They do know it's Christmas: Waitrose, Turner Duckworth and Coca-Cola share their secrets to festive packaging design

Never is packaging design and shelf stand out more important than at Christmas. Here Rosie Milton unwraps the thinking behind festive packaging design.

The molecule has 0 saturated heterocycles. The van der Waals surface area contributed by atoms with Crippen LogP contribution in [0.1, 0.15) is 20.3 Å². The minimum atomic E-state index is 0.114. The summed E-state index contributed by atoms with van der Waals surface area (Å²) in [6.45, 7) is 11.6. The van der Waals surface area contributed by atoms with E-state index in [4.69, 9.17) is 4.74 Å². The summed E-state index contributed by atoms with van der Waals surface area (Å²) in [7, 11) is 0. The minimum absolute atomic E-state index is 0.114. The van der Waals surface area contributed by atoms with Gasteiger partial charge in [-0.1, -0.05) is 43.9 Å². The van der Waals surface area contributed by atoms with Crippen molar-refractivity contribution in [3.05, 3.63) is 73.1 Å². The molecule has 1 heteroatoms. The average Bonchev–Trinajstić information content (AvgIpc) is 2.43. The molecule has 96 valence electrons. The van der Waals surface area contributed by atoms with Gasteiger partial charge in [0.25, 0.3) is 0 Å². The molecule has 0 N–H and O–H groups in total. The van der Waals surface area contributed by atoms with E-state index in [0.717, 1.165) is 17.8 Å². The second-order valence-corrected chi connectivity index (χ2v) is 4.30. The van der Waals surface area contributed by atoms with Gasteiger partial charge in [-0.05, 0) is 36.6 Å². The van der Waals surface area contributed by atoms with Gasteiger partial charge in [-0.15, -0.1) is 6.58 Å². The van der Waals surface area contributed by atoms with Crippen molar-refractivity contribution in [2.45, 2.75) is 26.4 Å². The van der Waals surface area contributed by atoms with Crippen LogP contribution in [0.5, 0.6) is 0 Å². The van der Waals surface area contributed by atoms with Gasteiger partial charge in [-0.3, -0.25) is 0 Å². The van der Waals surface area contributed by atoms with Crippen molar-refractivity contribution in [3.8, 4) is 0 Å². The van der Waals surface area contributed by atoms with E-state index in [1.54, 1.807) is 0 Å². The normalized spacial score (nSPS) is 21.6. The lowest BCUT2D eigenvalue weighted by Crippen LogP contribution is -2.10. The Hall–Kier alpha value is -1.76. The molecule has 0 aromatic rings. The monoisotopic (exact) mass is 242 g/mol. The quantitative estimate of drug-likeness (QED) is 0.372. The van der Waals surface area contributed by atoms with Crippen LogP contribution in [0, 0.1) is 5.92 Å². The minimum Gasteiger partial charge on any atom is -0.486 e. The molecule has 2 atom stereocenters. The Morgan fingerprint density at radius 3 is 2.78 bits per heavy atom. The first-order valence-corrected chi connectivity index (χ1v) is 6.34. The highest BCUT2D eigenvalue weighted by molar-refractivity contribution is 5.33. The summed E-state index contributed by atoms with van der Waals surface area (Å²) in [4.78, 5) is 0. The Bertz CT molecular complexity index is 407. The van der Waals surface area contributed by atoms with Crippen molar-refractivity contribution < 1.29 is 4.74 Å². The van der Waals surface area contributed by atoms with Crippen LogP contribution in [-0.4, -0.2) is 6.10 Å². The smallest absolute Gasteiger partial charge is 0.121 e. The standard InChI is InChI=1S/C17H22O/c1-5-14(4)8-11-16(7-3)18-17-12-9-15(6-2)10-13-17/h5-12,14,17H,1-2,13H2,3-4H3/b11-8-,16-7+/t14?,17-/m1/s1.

As the year draws to a close and the steady build of consumer Christmas reaches its loudest, most colourful crescendo, we might consider the careful process that has been undertaken from product conception to its place in-store. Whether mediated solely by the brand or created entirely within the design studio, the agencies that work with brands play a large part in the consumer’s seasonal experience. Year after year they are relied upon to ensure that the magic of the festive period is not lost, yet face the challenges of the fluctuating economy, as well as trends made popular by the digital, social landscape and the specific relationship between consumer and each individual brand. This has been Britain’s year of celebration. Images and experiences from the Olympics and the Jubilee will be remembered for years to come, and brands had their part to play too. From the sloppy slapping on of the union flag to more artful teasing out of Britishness in brands – for example Marmite’s witty limited edition pack ‘Ma’amite’ designed by Hornall Anderson – brands have become more “adventurous” and embraced the “feel-good, ‘Olympic factor’ as an excuse to be more light-hearted”, as Adam Ellis, creative director at Elmwood, puts it. For 2012 particularly, brands have felt more pressure to look involved. Bruce Duckworth, principal at Turner Duckworth, aptly describes it “there is a danger that you haven’t shown up to the party in a party dress or, to the other extreme, that your limited edition packaging looks like a bolt-on to the brand.” This year Turner Duckworth designed Toblerone’s playful seasonal packaging, using the smart mechanism of a designed sleeve that slides over the normal packaging, so after the season has ended, the pack still has longevity in the food cupboard. Duckworth highlights the shift in sensitivity towards bombarding consumers with Christmas packaging for a quarter of the year: “Promotional packaging needs to look seasonal and build on brand values. It’s important not to leave anything behind, but to show a different side to the brand’s personality.” So how do designers approach seasonal, especially Christmas, packaging design in a meaningful and special way? If any trends were to emerge this year, it might be that even in the face of continuing economic drudgery, the consumer wants these highlighting moments of the year to feel special, and their investments a little bit luxurious. This year Springetts Design has produced collectable tea caddies for Williamson Tea, adorned with patterned and illustrated elephants, harking back to the style of the exotic far east in the nineteenth century. Perfume house Penhaligon’s has similarly engaged in heritage with its 2012 Christmas Gift Collection, designed by agency jkr and inspired by a rich and elegant Victorian London. Evoking the excitement and curiosity of an advent calendar, every drawn curtain reveals an exquisite tableau, with playful little details like the family of penguins in the rafters. jkr design director Matt Gilpin explains: “We wanted every box to reveal the magic of the theatre, uncovering all the aspects of the experience and the interesting and unusual characters you might see on the night.” A good relationship between consumer and brand can be associated with timeless design. Fortnum & Mason is an exponent of this particular affinity and is a fail-safe name to turn to during the Christmas period, with its elegant badge and patterning on pastel packaging adorned with ribbons. Phil Carter, creative director at Carter Wong, recognises that when design is tasteful and refined, it does not need to rely heavily on Christmassy cues, such as snow or tinsel. He says: “It doesn’t really need gift wrapping at all. A strong, confident brand that knows its market and does that wonderful thing whereby you’ll part with your hard-earned cash for something that just looks... well, exquisite and very, very classy.” Carter cites Italian restaurant chain Carluccio’s as a strong example, using Christmas as an opportunity to shine with its bespoke packaging, designed by Irving & Co. For Ed Hayes, planning director at Bloom, the growing popularity for the limited edition pack has emerged out of the “world of the pop-up and brand generosity to the consumer, with giveaways and good communication of brand values through social media.” Hayes points to Ben & Jerry’s, Innocent and Coca-Cola as brands very adept at this. When consumers feel the brand is reaching out to them and engaging in their everyday experiences through these channels, they respond positively. If the design is just that little bit more individual and bespoke, the relationship grows stronger. Innocent retains simple, unchanging packaging throughout the year, positioning itself as a reliable and recognisable shelf brand. Its packaging engages with Christmas in a charming and personal way, giving each bottle a hand-knitted woolly hat. Nostalgia still has a large presence in seasonal design and for Hilary Boys, strategic planning director at Lewis Moberly, this year it is Waitrose’s Christmas confectionary packaging that gets it right, with its “close-ups of the textures, seasonal patterns and colours of hand-knitted jumpers like your granny used to make”. Waitrose’s seasonal packaging also struck a chord with Polly Williams, associate creative director at Blue Marlin Sydney, who argues: “the Waitrose Christmas jumper design is the perfect vehicle to communicate Christmas. Can anyone do it? Yes. But no-one has done it before so it’s uniquely Waitrose. The design is quite region specific, but they have completely nailed the cliché of the British Christmas.” Innovative interpretations of Christmas cues in design can sometimes be less transparent. This year Turner Duckworth produced the seasonal gift packs for longstanding client Liz Earle. On one pack is the image of a wreath made from Sea Holly – a plant native to the Isle of White where the beauty company is based. The brand is also known for championing natural ingredients. These little nuances are the result of a good relationship between a brand and its agency. Sometimes the idea might seem almost too clever for the average consumer, but creatively it still works to communicate both brand values and occasion beautifully. When the packaging works well, at any level of interpretation, it can often be more valuable than the product itself. After all, as the recent Ribena Plus Play Report indicates, a total of 46 per cent of parents said their children have more fun playing with the boxes than the toys inside. This might not be news to many parents out there, but it reveals a certain truth about the magic of design.BRAND PERSPECTIVESCOCA-COLA Zoe Howorth, marketing director, Coca-Cola GBOur legacy goes all the way back to actually re-imagining what Santa Claus might look like, so all around the world consumers expect Coca-Cola to help ring the bells of Christmas, and that’s a lovely responsibility. It’s really, really important to us when we have a customer go into Tesco or Asda that the packaging itself helps to romanticise the idea of Christmas and being together. It’s a key driver of global brand values – getting the story right on the pack. WAITROSE Ruth Gavin, manager, graphic design packaging & brand, WaitroseWhen we started working on our festive concept for 2012, we knew that this Christmas we wanted to really ramp up the warm and cosy feeling for our customers. We commissioned some knitted panels for the project, which are distinctive and ownable, and used these in our designs to communicate the Waitrose care and attention to detail. On our core ranges of packaging we have used the brightly coloured, patterned knits teamed with wooden buttons and natural string. On our more premium products we have a cable pattern gold knit with silky ribbons and bows. We have also specified special print finishes such as gloss varnishes and gold foil for the packaging of this upper tier to communicate the extra quality. Everyone in-house was very excited by the theme and came up with all kinds of ideas to stretch onto the point of sale and the decorations in-store, resulting in a very unified look and feel. PENHALIGON’S Emily Maben, head of global marketing, Penhaligon’sChristmas is a critical season for Penhaligon’s from both a sales and branding perspective. When creating our yearly Christmas gift collection with jkr, one of our main objectives is always that the boxes should be both covetable and keep- able. We need our boxes to communicate our brand whilst being so beautiful that the thought of throwing one away would be sacrilege! We hear stories from our customers who use their empty boxes to house knick knacks, buttons and Christmas tree ornaments and enjoy displaying them in their homes. Our 2012 Christmas Collection was inspired by the glittering traditions of the London theatre scene. Each of the six boxes is festooned with charming illustrations of Victorian theatre-goers enjoying the show as a menagerie of animals run riot backstage. The audience seems oblivious to the trumpeting elephant, cat choir and penguin percussionists; seemingly they’re too engrossed in the onstage antics to notice. Richly gilded and festooned with lavish gold tassels, the gifts are so far having an exceptional reception from our customers and the press.